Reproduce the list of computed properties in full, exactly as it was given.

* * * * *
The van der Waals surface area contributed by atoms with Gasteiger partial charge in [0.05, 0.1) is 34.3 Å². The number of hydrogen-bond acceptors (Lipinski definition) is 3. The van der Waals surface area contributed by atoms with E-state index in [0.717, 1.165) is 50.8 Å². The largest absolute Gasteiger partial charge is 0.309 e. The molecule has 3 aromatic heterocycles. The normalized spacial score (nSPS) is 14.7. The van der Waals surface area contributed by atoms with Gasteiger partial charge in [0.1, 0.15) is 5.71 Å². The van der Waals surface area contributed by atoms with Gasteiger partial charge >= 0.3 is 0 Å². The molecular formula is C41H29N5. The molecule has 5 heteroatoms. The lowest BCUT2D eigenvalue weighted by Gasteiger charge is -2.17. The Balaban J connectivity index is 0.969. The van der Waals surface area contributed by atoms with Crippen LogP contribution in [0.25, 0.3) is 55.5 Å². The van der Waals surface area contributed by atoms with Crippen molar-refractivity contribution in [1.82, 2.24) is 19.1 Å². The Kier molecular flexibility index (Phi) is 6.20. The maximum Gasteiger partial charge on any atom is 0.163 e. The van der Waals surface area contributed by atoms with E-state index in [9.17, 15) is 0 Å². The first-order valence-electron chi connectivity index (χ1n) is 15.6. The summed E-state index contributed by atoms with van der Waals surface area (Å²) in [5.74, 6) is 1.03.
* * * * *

The van der Waals surface area contributed by atoms with Gasteiger partial charge in [0.05, 0.1) is 34.3 Å². The number of hydrogen-bond acceptors (Lipinski definition) is 3. The van der Waals surface area contributed by atoms with E-state index in [0.717, 1.165) is 50.8 Å². The largest absolute Gasteiger partial charge is 0.309 e. The molecule has 3 aromatic heterocycles. The normalized spacial score (nSPS) is 14.7. The van der Waals surface area contributed by atoms with Gasteiger partial charge in [0.1, 0.15) is 5.71 Å². The van der Waals surface area contributed by atoms with Gasteiger partial charge >= 0.3 is 0 Å². The molecular formula is C41H29N5. The molecule has 5 heteroatoms. The lowest BCUT2D eigenvalue weighted by Gasteiger charge is -2.17. The Balaban J connectivity index is 0.969. The van der Waals surface area contributed by atoms with Crippen LogP contribution in [0.25, 0.3) is 55.5 Å². The van der Waals surface area contributed by atoms with Crippen molar-refractivity contribution in [1.82, 2.24) is 19.1 Å². The Kier molecular flexibility index (Phi) is 6.20. The maximum Gasteiger partial charge on any atom is 0.163 e. The van der Waals surface area contributed by atoms with E-state index in [9.17, 15) is 0 Å². The first-order valence-electron chi connectivity index (χ1n) is 15.6. The summed E-state index contributed by atoms with van der Waals surface area (Å²) in [5.74, 6) is 1.03.